Baltic ferry operator Scandlines delivered satisfactory profitability despite a dramatic decline in traffic volumes and revenue following travel restrictions and border closures, the company claimed.
The two ferry routes status as critical infrastructure was underlined and the company continued to build a more competitive business and invest in green initiatives in 2020.
COVID-19’s severe negative impact on Scandlines’ traffic machines and BorderShops resulted in a significant decline in revenue to €273 mill (2019 = €475 mill) last year.
Following the lockdown period last spring, shopping traffic quickly rebounded on the back of the temporary easing of restrictions during the summer, and leisure traffic recovered to some extent before new regional and national travel restrictions saw a new drop in leisure traffic in the autumn.
Revenue from the two ferry routes dropped to €216 mill (2019 = €352 mill) as travel restrictions and border closures had a major detrimental impact on car and passenger traffic volumes, which declined by more than 50% on the back of the outbreak of COVID-19.
Freight delivered relatively stable traffic figures only declining by 6% as Scandlines maintained operations and continued to provide frequent departures, a high reliability level and
flexibility to meet customer demand and keep the vital supply of medicine, food and other necessities flowing.
BorderShop revenue declined sharply to €57 mill (2019 = €124 mill) as a result of various travel restrictions and border closures imposed since March, 2020.
The effect of lower revenue on profitability was alleviated through strict cost control measures and continued efficiency enhancements in 2020, and the profit from ordinary activities (recurring EBITDA) came to €84 mill (2019 = €188 mill) corresponding to a recurring EBITDA margin of 31% (2019 = 40%).
Scandlines qualified for COVID-19 compensation from the Danish state, enabling the group to retain employees and cover fixed costs in a highly uncertain situation.
Despite the turbulence in 2020, Scandlines generated a positive result and decided to return the Danish compensation of €9 mill allocated to cover fixed costs.
“The dramatic developments during the outbreak of COVID-19 underlined the status of our sustainable traffic machine as critical infrastructure. While private passenger traffic and visits to our BorderShops declined sharply, due to travel restrictions, border closures and other initiatives to curb the spread of COVID-19, we maintained operations to serve our freight customers ensuring crucial cross-border deliveries in challenging times.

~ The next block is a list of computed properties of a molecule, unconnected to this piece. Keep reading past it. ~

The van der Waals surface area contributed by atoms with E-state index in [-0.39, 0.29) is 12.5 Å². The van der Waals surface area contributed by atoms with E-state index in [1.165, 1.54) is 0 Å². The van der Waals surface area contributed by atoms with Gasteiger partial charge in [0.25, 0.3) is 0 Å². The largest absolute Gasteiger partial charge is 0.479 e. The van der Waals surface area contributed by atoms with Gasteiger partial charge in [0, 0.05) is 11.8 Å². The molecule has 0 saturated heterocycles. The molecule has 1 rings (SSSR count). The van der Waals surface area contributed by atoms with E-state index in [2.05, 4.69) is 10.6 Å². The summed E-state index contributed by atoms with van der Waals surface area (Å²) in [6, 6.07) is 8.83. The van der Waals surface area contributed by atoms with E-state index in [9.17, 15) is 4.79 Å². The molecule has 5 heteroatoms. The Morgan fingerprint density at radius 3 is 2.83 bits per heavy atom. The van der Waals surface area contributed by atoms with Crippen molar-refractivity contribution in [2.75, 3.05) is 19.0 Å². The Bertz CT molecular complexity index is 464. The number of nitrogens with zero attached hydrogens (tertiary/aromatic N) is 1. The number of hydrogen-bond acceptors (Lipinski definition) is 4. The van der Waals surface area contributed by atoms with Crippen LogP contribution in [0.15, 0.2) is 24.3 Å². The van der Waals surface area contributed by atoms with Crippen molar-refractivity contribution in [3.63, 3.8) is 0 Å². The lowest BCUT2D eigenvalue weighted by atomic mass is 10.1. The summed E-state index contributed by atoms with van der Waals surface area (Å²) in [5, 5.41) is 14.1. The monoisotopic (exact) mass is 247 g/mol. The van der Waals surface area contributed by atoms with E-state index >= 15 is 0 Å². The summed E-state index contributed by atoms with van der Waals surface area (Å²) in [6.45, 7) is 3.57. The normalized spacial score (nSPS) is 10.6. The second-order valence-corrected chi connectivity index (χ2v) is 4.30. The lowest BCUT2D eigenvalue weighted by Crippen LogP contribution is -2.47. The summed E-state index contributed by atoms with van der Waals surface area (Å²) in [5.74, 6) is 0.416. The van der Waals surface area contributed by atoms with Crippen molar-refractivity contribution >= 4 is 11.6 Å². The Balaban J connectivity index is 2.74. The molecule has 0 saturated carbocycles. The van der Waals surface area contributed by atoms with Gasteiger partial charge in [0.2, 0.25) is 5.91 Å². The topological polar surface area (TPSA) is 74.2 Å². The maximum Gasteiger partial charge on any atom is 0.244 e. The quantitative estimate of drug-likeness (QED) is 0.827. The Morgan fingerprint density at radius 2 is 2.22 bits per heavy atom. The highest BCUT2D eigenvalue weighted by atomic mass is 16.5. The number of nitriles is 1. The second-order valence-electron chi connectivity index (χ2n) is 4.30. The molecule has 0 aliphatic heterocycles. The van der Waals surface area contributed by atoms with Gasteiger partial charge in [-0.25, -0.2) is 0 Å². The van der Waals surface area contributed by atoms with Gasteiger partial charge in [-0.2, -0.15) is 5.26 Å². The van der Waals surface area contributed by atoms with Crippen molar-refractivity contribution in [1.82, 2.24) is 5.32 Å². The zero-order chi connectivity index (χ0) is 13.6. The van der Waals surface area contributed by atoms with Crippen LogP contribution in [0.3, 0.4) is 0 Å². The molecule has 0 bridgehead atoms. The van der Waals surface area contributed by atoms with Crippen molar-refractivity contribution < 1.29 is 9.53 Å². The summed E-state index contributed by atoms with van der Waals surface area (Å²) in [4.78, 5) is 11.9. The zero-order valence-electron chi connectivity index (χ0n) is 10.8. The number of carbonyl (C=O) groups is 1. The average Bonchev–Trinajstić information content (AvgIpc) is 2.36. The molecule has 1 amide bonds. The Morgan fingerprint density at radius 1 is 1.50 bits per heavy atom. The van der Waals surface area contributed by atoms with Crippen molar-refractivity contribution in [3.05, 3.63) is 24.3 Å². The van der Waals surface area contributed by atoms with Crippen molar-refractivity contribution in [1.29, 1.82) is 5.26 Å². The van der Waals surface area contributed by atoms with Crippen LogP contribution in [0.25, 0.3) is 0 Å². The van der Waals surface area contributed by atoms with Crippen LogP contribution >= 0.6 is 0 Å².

“We continued sailing throughout the year even though we saw car traffic decline by more than 96% in April and transported fewer than 200 cars per day on our two routes during the strictest lockdown period in the spring,” explained CEO Søren Poulsgaard Jensen.
Scandlines continued to invest in the fleet – with the installation of a rotor sail on ‘Copenhagen’ and new thrusters on ‘Deutschland’ – to maintain and expand the position as a front runner in green ferry operations, reduce the group’s footprint and contribute positively to its surroundings.
“While COVID-19 entailed an exceptional decline in revenue and earnings in 2020, we are extremely thankful for the extraordinary performance delivered by all employees to safeguard Scandlines.
“Based on the global community’s joint efforts to mitigate the impact of COVID-19, the unique dedication of our employees, and the long-term investments made in our sustainable traffic machine, we are confident that we will see a gradual rebound in 2021,” Poulsgaard Jensen added.
Car and passenger traffic as well as shopping and bus travel is expected to be significantly impaired by the effects of COVID-19 until such time as the joint efforts to mitigate its impact allow for the demand for travel to return.
Freight traffic is expected to remain relatively stable at a high level throughout 2021, and Scandlines maintains a strict focus on efficiency and cost control to alleviate the impact of these negative external effects in a period of continued uncertainty, the company said.